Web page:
As part of the city’s unofficial bid to become the European Green Capital of 2018, Tallinn, the capital of Estonia, is re-imagining its layout in the Tallinn Architecture Biennale.
Home to nearly half a million people, the eastern European city asked architects and planners to imagine how the implementation of driverless cars could change public space among the cityscape as it strives to become a more people-friendly urban space.
The focal point of the competition was the Viru intersection, located in the city center. According to Euronews, the intersection has been “remodeled, destroyed and rebuilt several times over the past century.”
A firm believer in sustainability, architect and urban planner Marten Kaevats spoke to Euronews about his thoughts on driverless cars and the city. “Self-driving cars means something like 10 times less cars in cities, which is quite radical, no congestion. When self-driving mobility comes, this means if there are 10 times less cars and cars use the same space a lot more efficiently than cars do now, what do we do with the (remaining) space? Because there will be too much of it. And now architects and landscape architects need to start being creative and have a new tool set.”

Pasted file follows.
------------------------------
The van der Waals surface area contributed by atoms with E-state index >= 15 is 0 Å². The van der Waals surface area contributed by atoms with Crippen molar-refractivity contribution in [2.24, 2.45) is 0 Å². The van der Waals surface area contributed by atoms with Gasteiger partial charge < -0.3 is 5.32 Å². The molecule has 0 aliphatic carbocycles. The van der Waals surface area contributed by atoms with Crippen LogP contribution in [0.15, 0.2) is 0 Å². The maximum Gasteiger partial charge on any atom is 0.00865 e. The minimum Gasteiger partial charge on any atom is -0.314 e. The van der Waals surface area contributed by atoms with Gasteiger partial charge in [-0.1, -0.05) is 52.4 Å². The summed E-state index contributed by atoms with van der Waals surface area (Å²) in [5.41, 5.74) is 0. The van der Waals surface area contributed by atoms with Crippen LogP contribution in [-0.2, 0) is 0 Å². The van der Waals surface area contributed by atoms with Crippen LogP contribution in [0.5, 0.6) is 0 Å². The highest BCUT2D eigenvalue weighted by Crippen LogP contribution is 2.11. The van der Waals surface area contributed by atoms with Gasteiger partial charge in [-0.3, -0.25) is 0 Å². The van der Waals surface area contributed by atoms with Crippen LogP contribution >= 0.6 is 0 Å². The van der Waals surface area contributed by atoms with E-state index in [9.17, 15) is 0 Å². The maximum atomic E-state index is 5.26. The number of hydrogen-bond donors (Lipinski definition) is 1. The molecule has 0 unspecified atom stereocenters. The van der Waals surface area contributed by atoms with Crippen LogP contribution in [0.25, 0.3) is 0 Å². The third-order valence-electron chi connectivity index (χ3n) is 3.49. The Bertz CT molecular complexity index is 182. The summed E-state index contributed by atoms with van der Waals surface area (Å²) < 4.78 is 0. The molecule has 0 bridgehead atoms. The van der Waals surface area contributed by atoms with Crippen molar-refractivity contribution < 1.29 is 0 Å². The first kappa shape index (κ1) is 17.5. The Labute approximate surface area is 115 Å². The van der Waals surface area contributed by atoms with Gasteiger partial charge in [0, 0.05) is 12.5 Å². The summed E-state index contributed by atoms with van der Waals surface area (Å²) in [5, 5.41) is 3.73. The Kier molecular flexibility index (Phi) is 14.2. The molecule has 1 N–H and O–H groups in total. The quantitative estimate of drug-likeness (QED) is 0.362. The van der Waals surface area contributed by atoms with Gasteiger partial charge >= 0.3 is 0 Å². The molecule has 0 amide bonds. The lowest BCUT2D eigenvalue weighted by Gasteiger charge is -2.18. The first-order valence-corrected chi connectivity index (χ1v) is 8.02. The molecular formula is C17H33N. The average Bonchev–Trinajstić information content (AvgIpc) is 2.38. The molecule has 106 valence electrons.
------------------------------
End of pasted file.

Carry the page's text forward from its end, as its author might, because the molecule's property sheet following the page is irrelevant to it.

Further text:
Kaevats is the main curator of this third edition of the Tallinn Architecture Biennale.
The winners of the competition were Enhanced Urban Movement, formed by Clement Lobbens and Frederique Barchelard. Otto Alver, the competition’s curator said, “They are solving all of the problems we have concerning buildings around this area, dealing with cars, dealing with people on the square itself. They are actually bringing something new to Tallinn.”Plan at the Viru intersection (Courtesy Enhanced Urban Movement via the Tallinn Architecture Biennale)
In its statement, Enhanced Urban Movement’ said:
“Our aim is not to reduce the number of cars or to predict the future of driverless cars but to promote a very strong public space compatible with several mobility systems. Relying on the existing values, the project is based on three strategic points:
– To define a clear outline and a unique design solution for the ground that would absorb the present facilities, comply with a new landscape, and also reflect a symbolic value as a public space of identity;
– To divide the square into clearly identified but strongly interrelated public space sequences emphasizing and articulating its present character and qualities;
– To contour and define the new building spaces in relation to Viru Square. The new constructions outline the public space and readdress the existing buildings and spaces on the main square.”
The Tallinn Architecture Biennale runs until October 11.